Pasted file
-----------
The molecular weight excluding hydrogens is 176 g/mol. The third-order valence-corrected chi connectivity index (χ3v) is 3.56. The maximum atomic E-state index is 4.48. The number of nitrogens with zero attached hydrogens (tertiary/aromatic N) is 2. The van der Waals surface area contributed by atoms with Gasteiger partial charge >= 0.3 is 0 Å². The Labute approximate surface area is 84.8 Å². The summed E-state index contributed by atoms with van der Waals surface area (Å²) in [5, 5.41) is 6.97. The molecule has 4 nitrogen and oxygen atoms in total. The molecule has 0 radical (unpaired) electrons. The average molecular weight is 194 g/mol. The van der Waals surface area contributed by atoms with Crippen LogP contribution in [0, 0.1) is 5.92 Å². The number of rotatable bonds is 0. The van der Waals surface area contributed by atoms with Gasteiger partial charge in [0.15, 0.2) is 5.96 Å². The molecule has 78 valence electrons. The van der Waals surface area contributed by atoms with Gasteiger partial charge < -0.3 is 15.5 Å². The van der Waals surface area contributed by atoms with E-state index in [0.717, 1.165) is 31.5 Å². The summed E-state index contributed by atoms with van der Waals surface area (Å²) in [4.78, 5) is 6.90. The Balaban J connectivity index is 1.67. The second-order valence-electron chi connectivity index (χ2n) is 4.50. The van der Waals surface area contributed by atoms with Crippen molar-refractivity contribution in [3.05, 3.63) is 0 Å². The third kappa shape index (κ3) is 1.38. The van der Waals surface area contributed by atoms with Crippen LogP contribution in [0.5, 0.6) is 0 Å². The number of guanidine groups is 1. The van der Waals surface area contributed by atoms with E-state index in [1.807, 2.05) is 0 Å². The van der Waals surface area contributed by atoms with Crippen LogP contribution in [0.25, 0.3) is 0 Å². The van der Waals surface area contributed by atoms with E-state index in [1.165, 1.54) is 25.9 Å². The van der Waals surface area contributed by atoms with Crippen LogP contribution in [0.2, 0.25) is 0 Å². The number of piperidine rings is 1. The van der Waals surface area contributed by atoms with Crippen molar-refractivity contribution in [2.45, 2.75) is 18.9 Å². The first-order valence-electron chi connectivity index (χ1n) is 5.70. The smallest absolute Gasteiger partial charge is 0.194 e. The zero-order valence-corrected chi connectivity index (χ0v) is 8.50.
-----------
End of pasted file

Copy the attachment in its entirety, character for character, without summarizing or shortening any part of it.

The molecular weight excluding hydrogens is 176 g/mol. The third-order valence-corrected chi connectivity index (χ3v) is 3.56. The maximum atomic E-state index is 4.48. The number of nitrogens with zero attached hydrogens (tertiary/aromatic N) is 2. The van der Waals surface area contributed by atoms with Gasteiger partial charge >= 0.3 is 0 Å². The Labute approximate surface area is 84.8 Å². The summed E-state index contributed by atoms with van der Waals surface area (Å²) in [5, 5.41) is 6.97. The molecule has 4 nitrogen and oxygen atoms in total. The molecule has 0 radical (unpaired) electrons. The average molecular weight is 194 g/mol. The van der Waals surface area contributed by atoms with Crippen LogP contribution in [0, 0.1) is 5.92 Å². The number of rotatable bonds is 0. The van der Waals surface area contributed by atoms with Gasteiger partial charge in [0.15, 0.2) is 5.96 Å². The molecule has 78 valence electrons. The van der Waals surface area contributed by atoms with Gasteiger partial charge < -0.3 is 15.5 Å². The van der Waals surface area contributed by atoms with E-state index in [0.717, 1.165) is 31.5 Å². The summed E-state index contributed by atoms with van der Waals surface area (Å²) in [4.78, 5) is 6.90. The Balaban J connectivity index is 1.67. The second-order valence-electron chi connectivity index (χ2n) is 4.50. The van der Waals surface area contributed by atoms with Crippen molar-refractivity contribution in [3.05, 3.63) is 0 Å². The third kappa shape index (κ3) is 1.38. The van der Waals surface area contributed by atoms with Crippen LogP contribution in [0.5, 0.6) is 0 Å². The number of guanidine groups is 1. The van der Waals surface area contributed by atoms with E-state index in [1.807, 2.05) is 0 Å². The van der Waals surface area contributed by atoms with Crippen LogP contribution in [0.25, 0.3) is 0 Å². The van der Waals surface area contributed by atoms with E-state index in [1.165, 1.54) is 25.9 Å². The van der Waals surface area contributed by atoms with Crippen LogP contribution in [0.2, 0.25) is 0 Å². The number of piperidine rings is 1. The van der Waals surface area contributed by atoms with Crippen molar-refractivity contribution in [2.45, 2.75) is 18.9 Å². The first-order valence-electron chi connectivity index (χ1n) is 5.70. The smallest absolute Gasteiger partial charge is 0.194 e. The zero-order valence-corrected chi connectivity index (χ0v) is 8.50.